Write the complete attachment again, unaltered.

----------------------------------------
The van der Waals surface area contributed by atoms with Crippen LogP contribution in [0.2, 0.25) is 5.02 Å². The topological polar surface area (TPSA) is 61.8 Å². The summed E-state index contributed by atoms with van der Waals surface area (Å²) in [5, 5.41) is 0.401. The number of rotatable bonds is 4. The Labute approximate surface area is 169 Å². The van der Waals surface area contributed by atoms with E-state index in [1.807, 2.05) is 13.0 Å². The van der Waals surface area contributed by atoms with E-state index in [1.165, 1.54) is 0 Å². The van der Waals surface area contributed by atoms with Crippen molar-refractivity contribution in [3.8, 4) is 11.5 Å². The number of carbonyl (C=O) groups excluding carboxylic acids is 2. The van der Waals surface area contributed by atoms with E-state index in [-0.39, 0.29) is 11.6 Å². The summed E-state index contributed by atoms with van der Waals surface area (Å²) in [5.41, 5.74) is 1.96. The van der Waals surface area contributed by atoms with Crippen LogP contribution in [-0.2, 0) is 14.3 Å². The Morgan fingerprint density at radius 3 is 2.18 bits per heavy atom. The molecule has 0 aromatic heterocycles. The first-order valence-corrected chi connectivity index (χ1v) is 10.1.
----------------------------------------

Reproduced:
The van der Waals surface area contributed by atoms with Crippen LogP contribution in [0.2, 0.25) is 5.02 Å². The topological polar surface area (TPSA) is 61.8 Å². The summed E-state index contributed by atoms with van der Waals surface area (Å²) in [5, 5.41) is 0.401. The number of rotatable bonds is 4. The Labute approximate surface area is 169 Å². The van der Waals surface area contributed by atoms with E-state index in [1.807, 2.05) is 13.0 Å². The van der Waals surface area contributed by atoms with E-state index in [1.165, 1.54) is 0 Å². The van der Waals surface area contributed by atoms with Crippen molar-refractivity contribution in [3.8, 4) is 11.5 Å². The number of carbonyl (C=O) groups excluding carboxylic acids is 2. The van der Waals surface area contributed by atoms with E-state index in [-0.39, 0.29) is 11.6 Å². The summed E-state index contributed by atoms with van der Waals surface area (Å²) in [5.41, 5.74) is 1.96. The van der Waals surface area contributed by atoms with Crippen LogP contribution in [-0.2, 0) is 14.3 Å². The Morgan fingerprint density at radius 3 is 2.18 bits per heavy atom. The molecule has 0 aromatic heterocycles. The first-order valence-corrected chi connectivity index (χ1v) is 10.1.